We Children From Bahnhof Zoo – Episode 8 (Finale) Recap & Review


Episode 8 of We Children from Bahnhof Zoo begins with Christiane continuing to work and score drugs. Robert speaks to Karin though and reassures her that their daughter will return home.

Only, as we soon see she’s passed out in a dingy bathroom and certainly not looking good. Dijan finds her though, telling the girl she needs to go home. Instead, she heads over to Babsi’s Grandmother’s place. She blames herself for what happened to Babsi and even lights a cigarette in her room too.

Her grandmother says very little, snatching the cigarette out Christiane’s mouth and telling her there’s no smoking.

Meanwhile, Stella is awoken in the street by a strange bald man telling her he needs some girls – under 14s to be precise. She agrees to help him, trafficking these girls in exchange for 200 marks each. Before that though, Stella returns home.

When she shows up though, it’s clear there’s still bad blood with her Mother. Stella declares that she won’t be returning again, and claims just to be there to pick up some of her belongings.

Karin and Robert eventually receive some good luck when Christiane shows up and sleeps in her bed. The pair discuss Benno’s woes when she awakens, and how he’s currently in prison.

Christiane inevitably heads over to visit, questioning the boy over why he didn’t meet her at the train station. Benno eventually spills everything, including how he wrote to her from Prague and about Michi’s woes. Together, they agree to go clean – properly this time.

Well, that begins with a ride down to the farm. Christiane’s grandparents aren’t exactly happy but do help her out nonetheless. Christiane manages to get clean after going cold turkey, while Benno manages to ease off the gear while in prison. It’s not easy though, especially with his cellmate shooting up.

In Prague, Michi is a mess. He sleeps in the subway tunnels and eventually realizes what he’s done when police pick him up. He tells them he’s a murderer and begins sobbing. Only, when the officers phone back home, they confirm that there was no murder and actually things are okay.

Christiane is brought in to court to testify against the charges toward Gunther. It gets worse too, as numerous pictures of the different girls are shown up on the screen.

Gunther eventually speaks to the court and tells them all that he’s in love with Stella and wanted to ask her to marry him when she came of age. Outside, Stella pushes past this and gets high, snorting a line on the balcony. She even hands over some gear to Christiane too.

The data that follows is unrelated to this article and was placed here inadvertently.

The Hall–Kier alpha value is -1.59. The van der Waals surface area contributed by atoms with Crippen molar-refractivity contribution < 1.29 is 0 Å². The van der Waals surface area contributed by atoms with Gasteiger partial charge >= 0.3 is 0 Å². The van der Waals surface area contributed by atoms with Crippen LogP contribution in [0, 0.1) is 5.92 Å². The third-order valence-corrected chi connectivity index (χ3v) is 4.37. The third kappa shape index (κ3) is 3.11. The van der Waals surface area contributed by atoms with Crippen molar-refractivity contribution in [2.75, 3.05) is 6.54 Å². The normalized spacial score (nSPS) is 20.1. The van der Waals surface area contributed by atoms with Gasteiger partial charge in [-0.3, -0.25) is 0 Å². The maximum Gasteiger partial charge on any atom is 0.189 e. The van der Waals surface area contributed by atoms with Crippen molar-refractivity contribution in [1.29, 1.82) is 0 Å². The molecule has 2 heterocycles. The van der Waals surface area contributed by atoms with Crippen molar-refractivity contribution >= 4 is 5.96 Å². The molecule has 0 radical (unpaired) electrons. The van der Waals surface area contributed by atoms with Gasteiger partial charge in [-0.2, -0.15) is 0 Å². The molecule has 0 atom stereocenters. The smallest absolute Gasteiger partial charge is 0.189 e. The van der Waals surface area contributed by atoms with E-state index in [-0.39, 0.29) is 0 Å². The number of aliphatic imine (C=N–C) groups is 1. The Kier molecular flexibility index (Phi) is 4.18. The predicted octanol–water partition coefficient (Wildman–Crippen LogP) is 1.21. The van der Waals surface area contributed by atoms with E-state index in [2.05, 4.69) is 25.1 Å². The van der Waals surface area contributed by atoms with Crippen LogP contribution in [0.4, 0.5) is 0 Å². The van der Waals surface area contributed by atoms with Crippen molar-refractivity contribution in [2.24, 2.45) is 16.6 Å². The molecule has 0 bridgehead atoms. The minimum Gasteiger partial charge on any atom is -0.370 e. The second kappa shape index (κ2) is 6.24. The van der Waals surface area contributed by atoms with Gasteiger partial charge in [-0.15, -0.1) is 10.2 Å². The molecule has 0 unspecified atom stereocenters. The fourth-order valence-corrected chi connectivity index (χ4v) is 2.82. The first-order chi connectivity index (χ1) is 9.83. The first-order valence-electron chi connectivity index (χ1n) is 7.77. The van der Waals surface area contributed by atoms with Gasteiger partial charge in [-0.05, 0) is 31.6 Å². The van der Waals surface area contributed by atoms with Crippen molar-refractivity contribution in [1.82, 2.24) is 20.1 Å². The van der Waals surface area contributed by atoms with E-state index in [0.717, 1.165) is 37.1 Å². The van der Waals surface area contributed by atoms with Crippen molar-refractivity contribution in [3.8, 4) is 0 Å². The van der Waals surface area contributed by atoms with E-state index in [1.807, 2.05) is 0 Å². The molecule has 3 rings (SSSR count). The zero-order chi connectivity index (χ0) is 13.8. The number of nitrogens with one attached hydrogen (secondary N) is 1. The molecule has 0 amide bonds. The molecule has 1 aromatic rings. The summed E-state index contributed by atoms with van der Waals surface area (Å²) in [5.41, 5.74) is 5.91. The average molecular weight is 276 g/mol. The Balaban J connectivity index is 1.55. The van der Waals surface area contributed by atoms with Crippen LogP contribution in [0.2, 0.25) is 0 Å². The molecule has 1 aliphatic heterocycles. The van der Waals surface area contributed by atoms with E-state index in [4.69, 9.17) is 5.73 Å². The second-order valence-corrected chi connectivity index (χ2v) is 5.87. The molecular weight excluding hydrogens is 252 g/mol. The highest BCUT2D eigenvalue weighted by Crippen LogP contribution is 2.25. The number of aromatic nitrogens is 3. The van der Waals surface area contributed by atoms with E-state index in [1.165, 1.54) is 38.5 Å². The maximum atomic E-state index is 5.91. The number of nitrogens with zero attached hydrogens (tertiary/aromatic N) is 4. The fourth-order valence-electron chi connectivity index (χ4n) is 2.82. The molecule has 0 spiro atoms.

Christiane once again visits Benno in prison, where they both reflect on their time and claim all they did was mess everything up. On the back of this, Christiane drops the gear Stella gave her in the train station locker and takes off. When she returns to her family, Christiane speaks unashamedly about her time taking drugs and working the street.

Karin apologizes for putting her daughter through this, as Christiane starts riding her horse again. However, journalists from a newspaper arrive and decide to interview her about her experiences.

The Episode Review

We Children from Bahnhof Zoo bows out with a relatively subdued episode, one that sees all our plot threads wrapped up while brushing over the rehab and going cold turkey from heroin.

The entire situation with Stella is left unresolved too, with her still presumably in the prostitution trade by the time the credits roll. Michi does receive a good conclusion while Benno finally gets his diploma and can move forward with his life.

However, there’s also a nonchalant feel to a lot of the material presented here too. Despite some hard hitting scenes in the previous couple of episodes, none of the real risks and consequences are addressed in any real detail.

It doesn’t help that We Children from Bahnhof Zoo takes such a glamorized, hip and stylish view to drug taking that does this show absolutely no favours. Throwing pills in the air and snorting lines out in the open are two such examples of completely fabricated instances that look “cool” but aren’t accurate in the slightest.

Given these kids are so young, the bright, vibrant costumes, layers of make-up and upbeat techno music make for a pretty icky and tonally jarring show that can’t quite decide how it wants to play its material. Compared to the book it’s based on, this is a pale imitation and a modern interpretation that just does not work.

If you’ve enjoyed this at all, I highly recommend checking out the 80’s movie or reading the book – both are infinitely better than this effort, which bows out with a whimper rather than a roar.

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